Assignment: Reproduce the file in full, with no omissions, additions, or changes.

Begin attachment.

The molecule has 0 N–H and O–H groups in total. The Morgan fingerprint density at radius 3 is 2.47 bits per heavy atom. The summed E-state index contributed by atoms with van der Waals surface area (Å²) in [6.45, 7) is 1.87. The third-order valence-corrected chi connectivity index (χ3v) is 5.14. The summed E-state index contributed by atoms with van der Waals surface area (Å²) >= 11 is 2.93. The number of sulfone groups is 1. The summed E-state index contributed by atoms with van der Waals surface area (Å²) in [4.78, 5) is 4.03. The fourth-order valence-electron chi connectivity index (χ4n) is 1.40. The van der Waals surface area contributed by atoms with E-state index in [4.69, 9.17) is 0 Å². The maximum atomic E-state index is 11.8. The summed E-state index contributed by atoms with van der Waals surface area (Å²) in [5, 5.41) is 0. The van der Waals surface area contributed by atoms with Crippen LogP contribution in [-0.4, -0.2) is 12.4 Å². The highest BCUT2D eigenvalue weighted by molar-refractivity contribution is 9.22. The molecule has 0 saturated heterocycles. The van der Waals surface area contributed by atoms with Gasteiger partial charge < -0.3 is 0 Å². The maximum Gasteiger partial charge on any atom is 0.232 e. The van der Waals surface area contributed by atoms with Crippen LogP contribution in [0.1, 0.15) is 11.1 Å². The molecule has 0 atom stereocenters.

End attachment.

The molecule has 0 N–H and O–H groups in total. The Morgan fingerprint density at radius 3 is 2.47 bits per heavy atom. The summed E-state index contributed by atoms with van der Waals surface area (Å²) in [6.45, 7) is 1.87. The third-order valence-corrected chi connectivity index (χ3v) is 5.14. The summed E-state index contributed by atoms with van der Waals surface area (Å²) >= 11 is 2.93. The number of sulfone groups is 1. The summed E-state index contributed by atoms with van der Waals surface area (Å²) in [4.78, 5) is 4.03. The fourth-order valence-electron chi connectivity index (χ4n) is 1.40. The van der Waals surface area contributed by atoms with E-state index in [4.69, 9.17) is 0 Å². The maximum atomic E-state index is 11.8. The summed E-state index contributed by atoms with van der Waals surface area (Å²) in [5, 5.41) is 0. The van der Waals surface area contributed by atoms with Crippen LogP contribution in [-0.4, -0.2) is 12.4 Å². The highest BCUT2D eigenvalue weighted by molar-refractivity contribution is 9.22. The molecule has 0 saturated heterocycles. The van der Waals surface area contributed by atoms with Gasteiger partial charge < -0.3 is 0 Å². The maximum Gasteiger partial charge on any atom is 0.232 e. The van der Waals surface area contributed by atoms with Crippen LogP contribution in [0.1, 0.15) is 11.1 Å². The molecule has 0 atom stereocenters.